The war of words between Washington and Tehran is giving way to a more conciliatory tone, including even hints at direct and unconditional talks between the two capitals, even while U.S. economic pressure mounts. As a result, the Islamic Republic is facing a challenge as old as the revolutionary regime itself: Who should engage in, and potentially benefit from, negotiations with the United States, and when should they do so? If and when the time is right for the Iranians – which will depend on the level of economic pain and domestic unrest – should it be Iran’s President Hassan Rouhani and the technocratic elites or leadership figures of the Islamic Revolutionary Guard Corps (IRGC)? Washington may try to play on the internal rivalries in Tehran in an attempt to extract greater concessions from both parties, but these same rivalries are just as likely to prevent the Islamic Republic from taking part in meaningful negotiations with the United States, unless it becomes absolutely necessary to do so for the stability of the regime.
A subtle hint of Iran’s willingness to engage in talks with the United States was recently expressed by Major General Qassim Suleimani, chief commander of the extraterritorial operations Quds Force of the IRGC. Speaking at a gathering of Iran-Iraq War veterans in the city of Hamadan on July 26, Suleimani thundered against U.S. President Donald J. Trump: “You may start the war [against Iran], but we will be the ones shaping its end.” Between those belligerent lines, Suleimani also sent a coded message to Washington by emphasizing: “You are dealing with me. You are not dealing with the armed forces of the Islamic Republic. You are dealing with me and with the Quds Force.” These words were an echo of his old text message in 2011 to General David Petraeus, commanding general of the Multi-National Force in Iraq: “Dear General Petraeus, you should know that I, Qassem Suleimani, control the policy for Iran with respect to Iraq, Lebanon, Gaza and Afghanistan. And indeed, the ambassador in Baghdad is a Quds Force member. The individual who’s going to replace him is a Quds Force member.” In other words, Suleimani at that time urged the United States not to waste time and effort negotiating with the formal government of Iran. According to other statements by Suleimani, coordination between Washington, Baghdad, and the IRGC helped reduce U.S. losses in Iraq, and his recent Hamadan address could be interpreted as an invitation to Trump to engage in a similar cooperative effort.
Suleimani’s statements were followed by Major General Mohammad Ali Jafari, IRGC chief commander, who on July 31 said: “The people of Iran will never allow their officials to negotiate with and meet with the Great Satan.” This statement was probably aimed at securing the IRGC’s monopoly over negotiations with the United States, rather than dismissing negotiations.
Anxious not to lose the right to negotiate with Washington, Rouhani activated his confidante, Seyed Hossein Mousavian, a policy specialist at Princeton University, to express an even greater willingness to engage in direct talks with the United States. Mousavian is a self-proclaimed defector who for all practical purposes serves as Iran’s and the Rouhani network’s unofficial ambassador to the United States. In an interview with Etemad on August 1, Mousavian urged Rouhani to invite Trump to Tehran. “The visit itself will demonstrate the dignity and prowess of Iran,” Mousavian argued, adding that it “will make the Tel Aviv, Riyadh, and Abu Dhabi axis go nuts!” Mousavian even suggested an itinerary for Trump including meetings with Iran-Iraq War veterans, a tête-à-tête meeting with Suleimani, a guided tour of Iran’s nuclear sites led by Ali Akbar Salehi, head of the Atomic Energy Organization of Iran, and a visit to Iran’s archeological attractions.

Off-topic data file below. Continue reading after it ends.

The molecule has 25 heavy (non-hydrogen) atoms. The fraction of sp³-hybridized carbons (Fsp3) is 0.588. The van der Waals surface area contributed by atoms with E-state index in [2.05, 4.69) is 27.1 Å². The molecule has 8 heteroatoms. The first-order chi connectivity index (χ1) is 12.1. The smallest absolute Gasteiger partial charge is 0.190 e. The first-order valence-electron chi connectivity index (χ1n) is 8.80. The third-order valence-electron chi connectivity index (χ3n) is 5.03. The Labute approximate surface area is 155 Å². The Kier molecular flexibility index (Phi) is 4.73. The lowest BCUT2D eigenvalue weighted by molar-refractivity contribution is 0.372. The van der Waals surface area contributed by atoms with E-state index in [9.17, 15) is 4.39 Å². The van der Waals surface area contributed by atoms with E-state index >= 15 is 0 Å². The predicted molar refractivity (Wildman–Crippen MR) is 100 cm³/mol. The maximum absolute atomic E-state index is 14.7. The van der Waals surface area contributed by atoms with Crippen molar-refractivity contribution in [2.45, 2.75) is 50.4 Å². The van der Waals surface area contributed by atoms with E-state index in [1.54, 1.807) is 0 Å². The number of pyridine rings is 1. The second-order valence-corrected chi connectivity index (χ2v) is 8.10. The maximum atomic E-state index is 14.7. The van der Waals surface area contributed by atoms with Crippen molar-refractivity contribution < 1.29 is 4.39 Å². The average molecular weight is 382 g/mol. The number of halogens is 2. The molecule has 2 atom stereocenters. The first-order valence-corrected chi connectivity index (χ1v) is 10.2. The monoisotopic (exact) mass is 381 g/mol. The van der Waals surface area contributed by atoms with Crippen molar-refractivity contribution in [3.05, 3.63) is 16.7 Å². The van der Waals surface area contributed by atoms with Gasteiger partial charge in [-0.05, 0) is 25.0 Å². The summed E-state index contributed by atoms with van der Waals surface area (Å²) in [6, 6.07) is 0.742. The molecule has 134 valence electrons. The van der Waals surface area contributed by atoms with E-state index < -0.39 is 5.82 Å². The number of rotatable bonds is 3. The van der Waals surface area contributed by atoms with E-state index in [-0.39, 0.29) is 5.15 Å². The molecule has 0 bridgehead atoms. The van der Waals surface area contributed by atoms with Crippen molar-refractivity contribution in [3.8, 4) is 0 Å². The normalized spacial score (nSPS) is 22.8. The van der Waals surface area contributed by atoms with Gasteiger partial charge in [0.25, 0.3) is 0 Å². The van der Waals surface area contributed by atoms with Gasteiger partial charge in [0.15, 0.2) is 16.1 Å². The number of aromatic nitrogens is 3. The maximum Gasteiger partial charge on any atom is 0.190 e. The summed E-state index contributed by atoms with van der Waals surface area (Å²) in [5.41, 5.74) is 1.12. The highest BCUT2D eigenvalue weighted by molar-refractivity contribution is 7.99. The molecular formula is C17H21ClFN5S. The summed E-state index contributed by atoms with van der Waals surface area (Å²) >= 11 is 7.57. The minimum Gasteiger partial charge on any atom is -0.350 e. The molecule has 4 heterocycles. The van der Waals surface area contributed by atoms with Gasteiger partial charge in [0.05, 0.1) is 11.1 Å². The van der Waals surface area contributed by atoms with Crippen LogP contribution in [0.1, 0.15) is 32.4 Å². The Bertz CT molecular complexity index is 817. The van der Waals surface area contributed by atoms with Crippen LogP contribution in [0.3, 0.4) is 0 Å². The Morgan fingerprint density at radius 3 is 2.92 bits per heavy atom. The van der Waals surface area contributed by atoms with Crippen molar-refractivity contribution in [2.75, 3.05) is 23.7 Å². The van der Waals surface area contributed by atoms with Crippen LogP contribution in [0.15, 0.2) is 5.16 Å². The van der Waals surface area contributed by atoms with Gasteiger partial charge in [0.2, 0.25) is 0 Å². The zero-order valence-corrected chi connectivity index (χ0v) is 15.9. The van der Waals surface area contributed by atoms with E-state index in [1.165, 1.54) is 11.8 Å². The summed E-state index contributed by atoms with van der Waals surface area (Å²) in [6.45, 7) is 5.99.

While formally addressed to Rouhani, Mousavian’s purpose was not so much to persuade Rouhani as to signal Tehran’s willingness to engage in direct and unconditional talks with Washington. This signal resurfaced in Rouhani’s August 6 televised address: Just as Suleimani did before him, Rouhani boasted of his government’s record of negotiations with the United States. More remarkably, Rouhani for the first time disclosed that Iranian Foreign Minister Mohammad Javad Zarif and former U.S. Secretary of State Rex Tillerson held secret negotiations at the United Nations General Assembly in 2017. Rouhani did not go as far as inviting Trump to Tehran but said Washington “has taken certain steps” and “must take a few more” in preparation for direct and unconditional negotiations.
With the United States reimposing sanctions, the rial in free fall, and anti-regime protests spreading across Iran, the IRGC and technocratic elites of the Islamic Republic are both interested in reducing the external and internal pressures on the regime. However, while negotiating with the president of the United States could be a source of great prestige and power, internally and internationally, the timing would be critical for the Iranian regime to avoid coming to the table with a much weakened position. Much of this will depend on how difficult the next few months prove to be particularly when oil revenue sanctions kick in in November. The internal divisions and competition at this point are serious deterrents preventing Iran from engaging in meaningful negotiations with the United States.